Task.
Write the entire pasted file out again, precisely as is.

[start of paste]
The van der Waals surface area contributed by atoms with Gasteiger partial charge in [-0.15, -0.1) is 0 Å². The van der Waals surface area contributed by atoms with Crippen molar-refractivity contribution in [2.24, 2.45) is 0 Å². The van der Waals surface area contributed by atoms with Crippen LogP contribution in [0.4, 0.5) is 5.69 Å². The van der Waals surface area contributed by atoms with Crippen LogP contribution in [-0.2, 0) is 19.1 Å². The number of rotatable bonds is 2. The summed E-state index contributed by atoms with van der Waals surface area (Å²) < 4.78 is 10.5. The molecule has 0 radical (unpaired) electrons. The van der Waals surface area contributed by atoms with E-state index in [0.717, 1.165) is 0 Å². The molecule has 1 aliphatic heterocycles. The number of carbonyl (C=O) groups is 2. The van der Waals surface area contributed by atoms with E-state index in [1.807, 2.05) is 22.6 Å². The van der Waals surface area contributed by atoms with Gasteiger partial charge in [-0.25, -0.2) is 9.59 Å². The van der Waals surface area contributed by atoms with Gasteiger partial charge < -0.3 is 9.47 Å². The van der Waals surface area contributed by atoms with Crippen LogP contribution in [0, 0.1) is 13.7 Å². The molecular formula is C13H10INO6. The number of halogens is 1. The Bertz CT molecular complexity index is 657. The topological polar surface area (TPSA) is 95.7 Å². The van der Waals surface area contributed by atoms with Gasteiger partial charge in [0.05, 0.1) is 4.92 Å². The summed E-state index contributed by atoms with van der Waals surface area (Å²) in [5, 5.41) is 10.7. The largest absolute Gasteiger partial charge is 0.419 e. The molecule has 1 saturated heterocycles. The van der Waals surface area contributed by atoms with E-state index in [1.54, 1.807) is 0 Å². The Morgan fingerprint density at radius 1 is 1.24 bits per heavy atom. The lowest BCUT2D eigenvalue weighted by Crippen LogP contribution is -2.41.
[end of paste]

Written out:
The van der Waals surface area contributed by atoms with Gasteiger partial charge in [-0.15, -0.1) is 0 Å². The van der Waals surface area contributed by atoms with Crippen molar-refractivity contribution in [2.24, 2.45) is 0 Å². The van der Waals surface area contributed by atoms with Crippen LogP contribution in [0.4, 0.5) is 5.69 Å². The van der Waals surface area contributed by atoms with Crippen LogP contribution in [-0.2, 0) is 19.1 Å². The number of rotatable bonds is 2. The summed E-state index contributed by atoms with van der Waals surface area (Å²) < 4.78 is 10.5. The molecule has 0 radical (unpaired) electrons. The van der Waals surface area contributed by atoms with E-state index in [0.717, 1.165) is 0 Å². The molecule has 1 aliphatic heterocycles. The number of carbonyl (C=O) groups is 2. The van der Waals surface area contributed by atoms with E-state index in [1.807, 2.05) is 22.6 Å². The van der Waals surface area contributed by atoms with Gasteiger partial charge in [-0.25, -0.2) is 9.59 Å². The van der Waals surface area contributed by atoms with Gasteiger partial charge < -0.3 is 9.47 Å². The van der Waals surface area contributed by atoms with Crippen LogP contribution in [0, 0.1) is 13.7 Å². The molecular formula is C13H10INO6. The number of halogens is 1. The Bertz CT molecular complexity index is 657. The topological polar surface area (TPSA) is 95.7 Å². The van der Waals surface area contributed by atoms with Gasteiger partial charge in [0.05, 0.1) is 4.92 Å². The summed E-state index contributed by atoms with van der Waals surface area (Å²) in [5, 5.41) is 10.7. The largest absolute Gasteiger partial charge is 0.419 e. The molecule has 1 saturated heterocycles. The van der Waals surface area contributed by atoms with E-state index in [1.54, 1.807) is 0 Å². The Morgan fingerprint density at radius 1 is 1.24 bits per heavy atom. The lowest BCUT2D eigenvalue weighted by Crippen LogP contribution is -2.41.